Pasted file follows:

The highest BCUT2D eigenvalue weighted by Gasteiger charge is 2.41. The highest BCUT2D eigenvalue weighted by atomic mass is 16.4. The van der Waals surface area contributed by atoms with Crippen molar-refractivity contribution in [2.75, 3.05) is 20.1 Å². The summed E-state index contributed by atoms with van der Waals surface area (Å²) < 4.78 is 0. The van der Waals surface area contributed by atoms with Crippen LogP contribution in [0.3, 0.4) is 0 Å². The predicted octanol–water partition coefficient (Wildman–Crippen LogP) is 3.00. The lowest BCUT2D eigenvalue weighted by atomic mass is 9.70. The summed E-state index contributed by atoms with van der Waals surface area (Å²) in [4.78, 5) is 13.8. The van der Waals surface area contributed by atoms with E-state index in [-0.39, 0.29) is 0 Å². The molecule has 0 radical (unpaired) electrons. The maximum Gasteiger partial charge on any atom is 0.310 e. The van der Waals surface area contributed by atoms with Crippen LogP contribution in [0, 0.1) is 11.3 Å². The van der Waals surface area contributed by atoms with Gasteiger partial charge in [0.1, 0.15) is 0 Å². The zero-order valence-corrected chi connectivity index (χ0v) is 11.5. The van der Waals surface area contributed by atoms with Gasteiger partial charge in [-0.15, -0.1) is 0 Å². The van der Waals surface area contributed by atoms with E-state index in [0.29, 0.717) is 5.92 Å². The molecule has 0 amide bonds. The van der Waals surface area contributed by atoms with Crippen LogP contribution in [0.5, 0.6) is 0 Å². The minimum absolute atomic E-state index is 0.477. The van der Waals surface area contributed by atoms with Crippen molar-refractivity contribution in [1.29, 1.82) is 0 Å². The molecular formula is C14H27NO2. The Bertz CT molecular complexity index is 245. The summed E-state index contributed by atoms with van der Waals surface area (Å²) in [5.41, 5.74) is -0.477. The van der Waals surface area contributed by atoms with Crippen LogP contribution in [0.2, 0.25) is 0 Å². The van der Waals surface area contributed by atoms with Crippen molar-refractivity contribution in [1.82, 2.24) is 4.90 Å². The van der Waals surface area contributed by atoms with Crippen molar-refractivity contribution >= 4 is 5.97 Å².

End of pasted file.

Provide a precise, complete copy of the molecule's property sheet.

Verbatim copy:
The highest BCUT2D eigenvalue weighted by Gasteiger charge is 2.41. The highest BCUT2D eigenvalue weighted by atomic mass is 16.4. The van der Waals surface area contributed by atoms with Crippen molar-refractivity contribution in [2.75, 3.05) is 20.1 Å². The summed E-state index contributed by atoms with van der Waals surface area (Å²) < 4.78 is 0. The van der Waals surface area contributed by atoms with Crippen LogP contribution in [0.3, 0.4) is 0 Å². The predicted octanol–water partition coefficient (Wildman–Crippen LogP) is 3.00. The lowest BCUT2D eigenvalue weighted by atomic mass is 9.70. The summed E-state index contributed by atoms with van der Waals surface area (Å²) in [4.78, 5) is 13.8. The van der Waals surface area contributed by atoms with E-state index in [-0.39, 0.29) is 0 Å². The molecule has 0 radical (unpaired) electrons. The maximum Gasteiger partial charge on any atom is 0.310 e. The van der Waals surface area contributed by atoms with Crippen LogP contribution in [0, 0.1) is 11.3 Å². The van der Waals surface area contributed by atoms with Gasteiger partial charge in [0.1, 0.15) is 0 Å². The zero-order valence-corrected chi connectivity index (χ0v) is 11.5. The van der Waals surface area contributed by atoms with Gasteiger partial charge in [-0.15, -0.1) is 0 Å². The van der Waals surface area contributed by atoms with E-state index in [0.29, 0.717) is 5.92 Å². The molecule has 0 amide bonds. The van der Waals surface area contributed by atoms with Crippen LogP contribution in [0.5, 0.6) is 0 Å². The minimum absolute atomic E-state index is 0.477. The van der Waals surface area contributed by atoms with Crippen molar-refractivity contribution in [1.29, 1.82) is 0 Å². The molecular formula is C14H27NO2. The Bertz CT molecular complexity index is 245. The summed E-state index contributed by atoms with van der Waals surface area (Å²) in [5.41, 5.74) is -0.477. The van der Waals surface area contributed by atoms with Crippen LogP contribution in [0.2, 0.25) is 0 Å². The van der Waals surface area contributed by atoms with Crippen molar-refractivity contribution in [1.82, 2.24) is 4.90 Å². The van der Waals surface area contributed by atoms with Crippen molar-refractivity contribution >= 4 is 5.97 Å².